Source Code Time Capsule Succeed?

The last time I posted about this particular gem, my spam increased a thousand-fold and my blog became forever tied to the search term. You'd think I would have learned my lesson. But alas, kind readers, I have not. I present to you the end of a very long and frustrating day (relax Seth, the awesome prose is completely on me – no charge ;-) ).

# See: (Heading: 3. To the
# constructor of an Erector::InlineWidget) Contrary to what you'd normally
# expect with closures in Ruby, we don't have access to methods in the
# object that we call (note that we're still using v0.5.1 here - the new
# call uses {WidgetName}.new do {some block of code} end):
#   render(widget) do
#       {some block of code}
#   end
# from. Within {some block of code}, "self" is *not* the same thing it is
# outside of the block. Inside the block, "self" refers to the widget.
# Although this is documented in the Erector user guide (and is probably
# easily caught *while* developing a feature), I don't think it is at all
# obvious when trying to debug an error that occurs when you accidently
# try to access a variable in the outer object from within this block. At
# least not unless you've been bitten by it. But by that time, you will have
# (if you share my fate) been chasing the bug for several hours, pulling your
# hair out, and muttering all sorts of nasty words. What I'm hoping here is
# that you instead see this error message, scratch your head for a few minutes,
# maybe mutter one or two nasty words, and then quickly track down the comment
# you're reading now. If this has indeed happened, and this is waaaaayyyyyyy in
# the future (it's only 2010 right now, and we're excited about the new iPhone 4,
# which probably seems very quaint to you already), please send an email to
# david.s.ackerman[-at-] letting me know that my time of pain and great
# suffering was not spent in vain, and we can both hope I've still got a good
# enough memory to know what you're talking about!
module Erector
  class Widget
    def method_missing_with_local_variable_check(sym, *args, &block)
        method_missing_without_local_variable_check(sym, *args, &block)
      rescue => error
        # Only print out one error message per method
        @local_variable_errors = [] if !@local_variable_errors
          RAILS_DEFAULT_LOGGER.error "Couldn't find :#{sym} within the widget."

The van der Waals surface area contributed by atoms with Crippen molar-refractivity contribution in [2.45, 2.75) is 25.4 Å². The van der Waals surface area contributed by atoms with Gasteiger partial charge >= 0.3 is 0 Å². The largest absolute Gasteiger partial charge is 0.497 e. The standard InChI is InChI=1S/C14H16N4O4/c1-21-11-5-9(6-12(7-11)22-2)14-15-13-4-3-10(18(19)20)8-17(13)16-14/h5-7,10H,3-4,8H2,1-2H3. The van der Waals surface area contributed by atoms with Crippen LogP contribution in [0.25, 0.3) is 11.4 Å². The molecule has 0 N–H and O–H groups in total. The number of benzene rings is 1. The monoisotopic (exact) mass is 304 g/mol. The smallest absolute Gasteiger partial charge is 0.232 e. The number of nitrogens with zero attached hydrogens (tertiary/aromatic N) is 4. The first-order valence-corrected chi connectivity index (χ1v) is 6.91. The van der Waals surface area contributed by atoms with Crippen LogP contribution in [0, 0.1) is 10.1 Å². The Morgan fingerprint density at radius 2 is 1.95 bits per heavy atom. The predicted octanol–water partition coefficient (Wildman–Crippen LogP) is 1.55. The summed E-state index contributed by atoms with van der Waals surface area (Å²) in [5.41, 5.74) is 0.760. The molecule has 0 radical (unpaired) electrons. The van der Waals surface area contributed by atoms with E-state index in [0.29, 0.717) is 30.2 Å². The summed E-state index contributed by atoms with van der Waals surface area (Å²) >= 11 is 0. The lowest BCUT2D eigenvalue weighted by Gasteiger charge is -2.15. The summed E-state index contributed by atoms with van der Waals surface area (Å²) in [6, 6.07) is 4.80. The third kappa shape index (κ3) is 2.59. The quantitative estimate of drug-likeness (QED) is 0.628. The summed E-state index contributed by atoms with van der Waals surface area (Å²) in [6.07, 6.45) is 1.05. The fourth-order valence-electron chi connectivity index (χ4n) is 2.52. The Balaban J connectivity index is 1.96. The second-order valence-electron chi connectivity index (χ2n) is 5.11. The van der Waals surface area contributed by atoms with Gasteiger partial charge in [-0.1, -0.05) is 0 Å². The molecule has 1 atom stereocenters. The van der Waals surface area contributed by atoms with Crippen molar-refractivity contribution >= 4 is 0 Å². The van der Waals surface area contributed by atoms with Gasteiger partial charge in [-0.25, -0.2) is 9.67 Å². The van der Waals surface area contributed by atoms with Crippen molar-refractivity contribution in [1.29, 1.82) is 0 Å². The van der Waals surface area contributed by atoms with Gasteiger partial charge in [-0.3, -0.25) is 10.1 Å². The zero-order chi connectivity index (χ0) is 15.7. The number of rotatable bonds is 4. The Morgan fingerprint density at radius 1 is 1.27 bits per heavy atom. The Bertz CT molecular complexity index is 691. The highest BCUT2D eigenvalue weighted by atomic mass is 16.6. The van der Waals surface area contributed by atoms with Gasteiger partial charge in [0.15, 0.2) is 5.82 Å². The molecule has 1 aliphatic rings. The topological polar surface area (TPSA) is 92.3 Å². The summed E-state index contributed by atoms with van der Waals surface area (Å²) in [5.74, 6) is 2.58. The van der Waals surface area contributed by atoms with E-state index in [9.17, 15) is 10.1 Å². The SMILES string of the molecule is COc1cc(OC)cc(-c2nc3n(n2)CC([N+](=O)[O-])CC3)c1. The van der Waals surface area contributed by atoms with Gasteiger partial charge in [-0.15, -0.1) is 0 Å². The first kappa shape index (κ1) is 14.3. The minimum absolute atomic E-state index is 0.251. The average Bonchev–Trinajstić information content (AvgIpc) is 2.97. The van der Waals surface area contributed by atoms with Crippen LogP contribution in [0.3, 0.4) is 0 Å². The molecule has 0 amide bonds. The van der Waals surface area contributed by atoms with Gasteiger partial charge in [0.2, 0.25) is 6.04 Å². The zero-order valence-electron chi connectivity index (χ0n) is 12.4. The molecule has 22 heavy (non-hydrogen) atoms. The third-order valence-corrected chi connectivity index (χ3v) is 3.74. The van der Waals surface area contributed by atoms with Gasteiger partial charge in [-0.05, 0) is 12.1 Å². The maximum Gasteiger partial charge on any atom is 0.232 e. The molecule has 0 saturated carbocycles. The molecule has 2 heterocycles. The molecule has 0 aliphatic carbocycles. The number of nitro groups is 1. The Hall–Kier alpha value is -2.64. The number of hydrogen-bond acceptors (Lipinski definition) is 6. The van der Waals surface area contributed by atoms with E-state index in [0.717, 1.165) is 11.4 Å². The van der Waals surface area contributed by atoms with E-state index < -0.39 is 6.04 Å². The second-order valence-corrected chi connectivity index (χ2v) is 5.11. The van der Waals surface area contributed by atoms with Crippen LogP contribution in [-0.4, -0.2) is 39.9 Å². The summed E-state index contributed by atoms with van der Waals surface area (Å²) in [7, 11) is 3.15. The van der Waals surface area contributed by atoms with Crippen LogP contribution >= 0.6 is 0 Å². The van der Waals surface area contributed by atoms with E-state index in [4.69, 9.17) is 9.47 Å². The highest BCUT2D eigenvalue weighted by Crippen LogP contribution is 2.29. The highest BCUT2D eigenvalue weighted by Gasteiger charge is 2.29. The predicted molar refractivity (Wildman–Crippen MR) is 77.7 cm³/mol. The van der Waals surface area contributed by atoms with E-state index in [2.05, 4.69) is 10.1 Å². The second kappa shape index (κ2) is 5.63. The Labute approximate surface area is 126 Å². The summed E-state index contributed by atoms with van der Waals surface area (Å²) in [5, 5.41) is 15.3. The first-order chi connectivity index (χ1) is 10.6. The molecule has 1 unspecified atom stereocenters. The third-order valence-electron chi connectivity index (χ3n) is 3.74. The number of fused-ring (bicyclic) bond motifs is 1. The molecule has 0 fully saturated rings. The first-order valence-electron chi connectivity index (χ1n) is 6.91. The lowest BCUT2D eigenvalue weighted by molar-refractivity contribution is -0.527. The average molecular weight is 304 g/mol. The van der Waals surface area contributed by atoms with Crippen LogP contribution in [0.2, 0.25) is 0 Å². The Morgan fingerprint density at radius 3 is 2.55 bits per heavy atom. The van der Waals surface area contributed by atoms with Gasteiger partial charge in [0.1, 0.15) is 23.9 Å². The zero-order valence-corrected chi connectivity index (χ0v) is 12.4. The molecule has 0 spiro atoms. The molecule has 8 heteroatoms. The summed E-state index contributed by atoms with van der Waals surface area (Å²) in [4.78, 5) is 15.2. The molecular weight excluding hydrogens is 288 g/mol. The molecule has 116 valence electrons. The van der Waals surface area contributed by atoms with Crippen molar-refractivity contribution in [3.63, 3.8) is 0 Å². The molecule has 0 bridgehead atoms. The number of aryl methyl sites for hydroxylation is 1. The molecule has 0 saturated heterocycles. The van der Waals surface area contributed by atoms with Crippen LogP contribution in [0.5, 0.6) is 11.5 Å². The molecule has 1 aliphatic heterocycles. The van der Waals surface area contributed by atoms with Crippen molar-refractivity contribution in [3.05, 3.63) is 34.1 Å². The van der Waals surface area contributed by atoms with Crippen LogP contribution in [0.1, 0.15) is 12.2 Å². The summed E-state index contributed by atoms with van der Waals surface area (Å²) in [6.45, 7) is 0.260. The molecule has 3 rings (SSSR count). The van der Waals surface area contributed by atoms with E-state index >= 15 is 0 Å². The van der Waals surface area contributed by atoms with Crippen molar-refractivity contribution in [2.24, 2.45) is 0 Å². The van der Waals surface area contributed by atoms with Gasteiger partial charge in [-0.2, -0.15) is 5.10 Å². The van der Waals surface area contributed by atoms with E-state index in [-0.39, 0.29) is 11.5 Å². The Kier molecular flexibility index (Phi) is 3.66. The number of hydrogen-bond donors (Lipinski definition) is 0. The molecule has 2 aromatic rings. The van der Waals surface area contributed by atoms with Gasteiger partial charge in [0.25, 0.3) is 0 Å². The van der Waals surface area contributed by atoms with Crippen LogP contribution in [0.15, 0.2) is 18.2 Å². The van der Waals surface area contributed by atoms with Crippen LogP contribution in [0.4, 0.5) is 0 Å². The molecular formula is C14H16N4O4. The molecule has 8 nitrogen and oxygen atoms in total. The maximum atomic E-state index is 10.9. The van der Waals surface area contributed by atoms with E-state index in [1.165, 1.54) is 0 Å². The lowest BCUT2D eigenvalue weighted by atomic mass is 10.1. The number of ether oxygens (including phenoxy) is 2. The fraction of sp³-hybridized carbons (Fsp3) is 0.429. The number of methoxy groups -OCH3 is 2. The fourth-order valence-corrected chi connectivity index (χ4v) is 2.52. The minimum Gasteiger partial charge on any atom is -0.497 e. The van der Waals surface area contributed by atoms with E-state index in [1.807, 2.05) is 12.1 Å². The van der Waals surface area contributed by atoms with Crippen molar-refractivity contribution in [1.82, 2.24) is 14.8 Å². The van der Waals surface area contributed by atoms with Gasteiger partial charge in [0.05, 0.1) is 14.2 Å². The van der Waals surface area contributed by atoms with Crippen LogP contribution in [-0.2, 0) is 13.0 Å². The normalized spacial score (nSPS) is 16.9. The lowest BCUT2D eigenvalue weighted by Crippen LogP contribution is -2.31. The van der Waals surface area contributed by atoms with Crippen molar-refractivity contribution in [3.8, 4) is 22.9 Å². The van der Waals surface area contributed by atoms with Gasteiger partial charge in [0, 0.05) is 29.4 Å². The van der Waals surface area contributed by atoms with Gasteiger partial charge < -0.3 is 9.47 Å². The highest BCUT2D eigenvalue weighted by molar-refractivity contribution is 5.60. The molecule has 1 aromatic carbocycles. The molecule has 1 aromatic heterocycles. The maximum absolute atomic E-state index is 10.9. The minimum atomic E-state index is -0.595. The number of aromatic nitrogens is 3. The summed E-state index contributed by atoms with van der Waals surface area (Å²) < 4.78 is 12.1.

RAILS_DEFAULT_LOGGER.error "Check that you're not referencing a local variable within a render(widget) block.
          RAILS_DEFAULT_LOGGER.error "Search for this error message in the codebase to find further explanation."
          RAILS_DEFAULT_LOGGER.error "-----------------backtrace begin---------------------"
          error.backtrace.each { |line| RAILS_DEFAULT_LOGGER.error line }
          RAILS_DEFAULT_LOGGER.error "------------------backtrace end----------------------"
          @local_variable_errors << sym
    alias_method_chain :method_missing, :local_variable_check

This reminds me of a coding maxim that I hear quite often these days. I can't remember the exact words, but the gist of it goes something like this: However clever you are in the code, you (or someone else) will have to be even more clever when fixing any bugs associated with it. Of course, lack of cleverness can always be made up for by beating your head against the proverbial wall (yay me!).

I'm not trying to slag the folks who cooked up this little bit of cleverness. It probably seemed quite obvious at the time, and it makes inline widget inclusion (its raison d'etre) a snap. And to their credit, they did document it. The problem is that the error I was getting (a missing method error) was such that even the best google-fu wouldn't bring me to the right documentation. And Erector is not like ActiveRecord, etc. in that any Rails developer will automatically be familiar with it. So I think it would have been lazy of me, after having this particular eccentricity bite me, to not try to prevent it from biting someone else. Someone who's been using Erector since day one will probably think I'm pretty dumb, but there will also be plenty of smart folks out there who have no clue what I'm even talking about. It's the nature of the code beast, and I've seen many programmers smarter than me who've been tripped up by things others thought were obvious to worry about feeling dumb.

Ruby is a language that allows all of us to be very clever, but can we also protect ourselves from the perils of being clever? Tests are one thing, but I'm not sure there's a test that could have prevented someone from making the error that the above code is meant to flag – unless you wanted to parse through your entire code base. I'm basically trying to do what an assertion on a block might do (if you could do such a thing – as far as I understand it, the whole point of a block is that you can put a ton of random stuff in it). And this makes me think that a good test suite does not completely replace the benefits of assertions in the code.

Perhaps it boils down this: tests are all about what you know should happen (even when you test negations, you're still testing something based on your knowledge of how it should operate – i.e. it's not a Black Swan), while assertions (and assertion-like code) are all about what you know shouldn't happen (the Black Swans).

Anyway, all that aside, the really important thing is that it might give someone a chuckle or two in a few years!